Alice and Bob have each a number (not greater than 30) of cards numbered sequentially 1 onwards. Alice can easily reorder her cards and place them on a table one after the other so that no two cards which lie next to each other have a digit in common. On the other hand Bob, who has just one card more than Alice, has no way of placing his cards on a table likewise (no two cards lying next to each other with a shared digit), however he tries.

How many numbered cards does Alice have?


1 Answer 1


I think that Alice must have

$17$ cards


In the first $18$ cards, that Bob will have, $10$ of those will contain the digit '$1$'. For any ordering, if we divide the cards into $9$ consecutive pairs, by the Pigeonhole Principle, there will be at least one pair which contain two cards showing the digit '$1$'. Hence, Bob will never be able to find a configuration that works.

On the other hand, Alice just needs to ensure all cards containing the digit '$1$' appear in the odd numbered positions and ensure no two cards which differ by $10$ are next to each other. For example, she could order them as follows, $$ 1, 2, 10, 3, 11, 4, 12, 5, 13, 6, 14, 7, 15, 8, 16, 9, 17$$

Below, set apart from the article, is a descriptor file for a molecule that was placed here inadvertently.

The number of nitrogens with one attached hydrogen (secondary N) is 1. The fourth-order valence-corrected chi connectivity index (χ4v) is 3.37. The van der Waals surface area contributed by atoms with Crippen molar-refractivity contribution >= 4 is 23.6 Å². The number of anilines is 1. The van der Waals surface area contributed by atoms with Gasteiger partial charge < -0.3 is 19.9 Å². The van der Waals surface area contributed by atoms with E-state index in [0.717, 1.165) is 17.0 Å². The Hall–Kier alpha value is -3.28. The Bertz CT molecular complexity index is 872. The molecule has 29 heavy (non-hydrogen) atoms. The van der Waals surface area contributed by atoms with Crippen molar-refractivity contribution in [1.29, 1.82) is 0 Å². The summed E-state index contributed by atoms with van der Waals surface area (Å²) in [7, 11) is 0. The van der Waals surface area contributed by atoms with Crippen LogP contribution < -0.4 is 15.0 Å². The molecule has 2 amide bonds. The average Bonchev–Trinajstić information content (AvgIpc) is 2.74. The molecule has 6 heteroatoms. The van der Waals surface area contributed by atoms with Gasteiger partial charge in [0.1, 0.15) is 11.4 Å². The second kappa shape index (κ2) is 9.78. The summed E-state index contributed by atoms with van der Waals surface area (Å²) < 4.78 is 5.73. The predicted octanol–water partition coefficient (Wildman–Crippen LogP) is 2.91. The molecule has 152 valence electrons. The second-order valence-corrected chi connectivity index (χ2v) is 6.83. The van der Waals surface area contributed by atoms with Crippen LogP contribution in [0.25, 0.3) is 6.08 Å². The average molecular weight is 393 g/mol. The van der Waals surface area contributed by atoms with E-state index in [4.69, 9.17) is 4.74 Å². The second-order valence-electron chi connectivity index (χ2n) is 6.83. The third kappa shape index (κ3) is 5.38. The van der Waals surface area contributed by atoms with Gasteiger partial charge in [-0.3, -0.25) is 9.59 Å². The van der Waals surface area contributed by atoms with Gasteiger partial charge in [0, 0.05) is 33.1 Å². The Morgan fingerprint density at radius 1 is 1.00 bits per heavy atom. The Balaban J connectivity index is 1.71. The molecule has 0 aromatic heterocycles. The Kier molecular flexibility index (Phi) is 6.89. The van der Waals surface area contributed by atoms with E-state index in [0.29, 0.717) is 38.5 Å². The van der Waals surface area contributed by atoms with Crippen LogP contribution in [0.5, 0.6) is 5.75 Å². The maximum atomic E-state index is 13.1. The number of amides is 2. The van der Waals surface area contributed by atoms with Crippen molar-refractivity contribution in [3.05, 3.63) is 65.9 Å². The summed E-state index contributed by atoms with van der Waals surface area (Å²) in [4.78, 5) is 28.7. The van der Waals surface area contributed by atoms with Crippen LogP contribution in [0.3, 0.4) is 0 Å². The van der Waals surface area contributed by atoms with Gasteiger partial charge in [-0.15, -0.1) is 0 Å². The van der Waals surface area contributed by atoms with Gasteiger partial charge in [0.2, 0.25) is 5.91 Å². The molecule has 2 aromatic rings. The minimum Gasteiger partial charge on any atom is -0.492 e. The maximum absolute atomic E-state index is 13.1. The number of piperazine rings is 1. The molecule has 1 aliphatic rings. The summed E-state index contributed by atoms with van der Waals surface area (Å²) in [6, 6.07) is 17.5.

• 1
    $\begingroup$ In the range given, the answer is unique and it is fairly straight forward to check so. The next possible number of cards Alice could have is 162, as confirmed by Freddy Barrera. $\endgroup$ Commented Oct 28, 2018 at 13:25
  • $\begingroup$ Had it been Alice with one more card than Bob, and again, she able to place the cards as required but Bob unable to do so, then the number of Alice's cards would be 23. $\endgroup$ Commented Nov 27, 2018 at 1:33

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